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In this June 3, 1961, photo, Soviet Premier Nikita Khrushchev (left) and President John F. Kennedy chat.
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Date published: 10/11/2012
WASHINGTON--Fifty years after the Cuban missile crisis, the National Archives has pulled together documents and secret White House recordings to show the public how President John F. Kennedy deliberated with advisers to avert nuclear war.
A new exhibit, "To the Brink: JFK and the Cuban Missile Crisis," opens Friday to recount the showdown with the Soviet Union. While the recordings have been available to researchers for years, this is the first public showcase of Kennedy's recordings to replay tense conversations about national security from the Oval Office and Cabinet Room.
In the fall of 1962, Soviet Premier Nikita Khrushchev ordered a secret deployment of nuclear missiles in Cuba that were soon detected by U.S. spy planes. On Oct. 16 that year, Kennedy was briefed on photographic proof of the missile sites being developed.
U.S. officials determined from the size of the weapons that the medium-range missiles would be able to reach Washington, Dallas, Cape Canaveral, Fla., or other sites within 1,000 miles of Cuba, likely within minutes. Soon after they learned of longer-range missiles in Cuba that could reach most of the country. Kennedy's team debated how to respond but agreed the missiles would not be tolerated.
The ensuing standoff with Khrushchev over 13 days became "the most dangerous moments the world has ever faced, either before or since--the closest we came to nuclear destruction," said historian and journalist Michael Dobbs, who helped preview the National Archives exhibit.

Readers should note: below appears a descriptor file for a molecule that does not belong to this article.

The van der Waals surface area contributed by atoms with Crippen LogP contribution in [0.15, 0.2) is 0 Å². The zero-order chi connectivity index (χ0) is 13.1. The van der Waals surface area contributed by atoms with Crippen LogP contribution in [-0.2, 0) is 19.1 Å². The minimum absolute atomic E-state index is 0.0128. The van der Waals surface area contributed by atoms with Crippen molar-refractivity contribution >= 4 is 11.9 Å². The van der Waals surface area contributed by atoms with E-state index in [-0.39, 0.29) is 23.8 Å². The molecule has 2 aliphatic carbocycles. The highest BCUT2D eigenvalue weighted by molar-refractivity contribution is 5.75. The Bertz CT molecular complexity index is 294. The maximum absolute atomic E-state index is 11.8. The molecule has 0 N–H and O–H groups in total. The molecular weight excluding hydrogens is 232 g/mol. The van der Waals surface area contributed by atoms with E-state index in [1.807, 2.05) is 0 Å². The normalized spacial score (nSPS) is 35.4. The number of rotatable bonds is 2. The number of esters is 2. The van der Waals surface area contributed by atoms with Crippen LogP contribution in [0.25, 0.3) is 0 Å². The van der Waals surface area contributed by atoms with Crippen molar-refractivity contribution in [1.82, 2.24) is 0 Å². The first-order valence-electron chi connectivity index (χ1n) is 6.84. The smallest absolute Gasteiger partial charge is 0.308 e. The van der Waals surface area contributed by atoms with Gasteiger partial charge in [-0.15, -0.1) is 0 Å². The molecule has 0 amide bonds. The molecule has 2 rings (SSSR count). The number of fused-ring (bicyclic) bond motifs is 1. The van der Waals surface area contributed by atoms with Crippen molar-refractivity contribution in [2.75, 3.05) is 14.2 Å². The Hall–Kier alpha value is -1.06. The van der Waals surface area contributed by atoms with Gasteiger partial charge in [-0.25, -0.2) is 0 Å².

Both Kennedy and Khrushchev had made mistakes leading to this point, Dobbs said. Khrushchev gambled by deploying nuclear weapons so far from the Soviet Union on the U.S. doorstep. And Kennedy fumbled his first major foreign policy crisis at the Bay of Pigs with the failed effort to topple Fidel Castro. The Kennedy administration's strategy called Operation Mongoose to overthrow Castro triggered a dramatic reaction from the Soviets.
The archives is displaying some once-secret documents for the first time, including diplomatic cables in Russian with Khrushchev's signature as he traded secret messages with Kennedy to negotiate a resolution, and personality sketches of Khrushchev and Castro by the CIA. Khrushchev was described as "an obtuse, rough-talking man" but shrewd and as having "a touch of a gambler's instinct."
There were also emergency plans developed for White House staff in case of an attack on Washington.archives.gov/ jfklibrary.org/